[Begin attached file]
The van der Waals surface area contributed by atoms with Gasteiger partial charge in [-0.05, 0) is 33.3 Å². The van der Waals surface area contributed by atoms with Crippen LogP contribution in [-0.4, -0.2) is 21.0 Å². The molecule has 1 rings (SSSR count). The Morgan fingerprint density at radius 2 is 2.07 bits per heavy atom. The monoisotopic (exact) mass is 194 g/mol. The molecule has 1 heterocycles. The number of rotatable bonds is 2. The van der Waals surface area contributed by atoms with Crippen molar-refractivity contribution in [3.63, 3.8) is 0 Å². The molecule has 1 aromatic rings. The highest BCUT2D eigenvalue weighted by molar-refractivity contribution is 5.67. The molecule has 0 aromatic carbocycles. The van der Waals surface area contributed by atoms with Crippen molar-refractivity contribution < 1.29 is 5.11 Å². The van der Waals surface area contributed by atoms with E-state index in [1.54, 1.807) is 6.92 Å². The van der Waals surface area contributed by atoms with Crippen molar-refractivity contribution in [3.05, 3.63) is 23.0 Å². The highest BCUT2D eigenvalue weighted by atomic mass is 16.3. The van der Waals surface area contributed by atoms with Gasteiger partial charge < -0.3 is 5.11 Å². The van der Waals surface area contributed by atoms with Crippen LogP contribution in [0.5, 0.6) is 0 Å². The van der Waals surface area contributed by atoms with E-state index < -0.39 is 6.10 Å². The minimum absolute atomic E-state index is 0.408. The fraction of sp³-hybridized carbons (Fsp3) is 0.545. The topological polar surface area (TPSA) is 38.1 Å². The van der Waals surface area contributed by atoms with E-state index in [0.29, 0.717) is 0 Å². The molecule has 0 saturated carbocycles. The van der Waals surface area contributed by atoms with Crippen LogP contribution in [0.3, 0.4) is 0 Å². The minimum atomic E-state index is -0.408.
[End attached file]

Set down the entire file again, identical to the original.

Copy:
The van der Waals surface area contributed by atoms with Gasteiger partial charge in [-0.05, 0) is 33.3 Å². The van der Waals surface area contributed by atoms with Crippen LogP contribution in [-0.4, -0.2) is 21.0 Å². The molecule has 1 rings (SSSR count). The Morgan fingerprint density at radius 2 is 2.07 bits per heavy atom. The monoisotopic (exact) mass is 194 g/mol. The molecule has 1 heterocycles. The number of rotatable bonds is 2. The van der Waals surface area contributed by atoms with Crippen molar-refractivity contribution in [3.63, 3.8) is 0 Å². The molecule has 1 aromatic rings. The highest BCUT2D eigenvalue weighted by molar-refractivity contribution is 5.67. The molecule has 0 aromatic carbocycles. The van der Waals surface area contributed by atoms with Crippen molar-refractivity contribution < 1.29 is 5.11 Å². The van der Waals surface area contributed by atoms with E-state index in [1.54, 1.807) is 6.92 Å². The van der Waals surface area contributed by atoms with Crippen molar-refractivity contribution in [3.05, 3.63) is 23.0 Å². The highest BCUT2D eigenvalue weighted by atomic mass is 16.3. The van der Waals surface area contributed by atoms with Gasteiger partial charge < -0.3 is 5.11 Å². The van der Waals surface area contributed by atoms with Crippen LogP contribution in [0.5, 0.6) is 0 Å². The van der Waals surface area contributed by atoms with E-state index < -0.39 is 6.10 Å². The minimum absolute atomic E-state index is 0.408. The fraction of sp³-hybridized carbons (Fsp3) is 0.545. The topological polar surface area (TPSA) is 38.1 Å². The van der Waals surface area contributed by atoms with E-state index in [0.29, 0.717) is 0 Å². The molecule has 0 saturated carbocycles. The van der Waals surface area contributed by atoms with Crippen LogP contribution in [0.3, 0.4) is 0 Å². The minimum atomic E-state index is -0.408.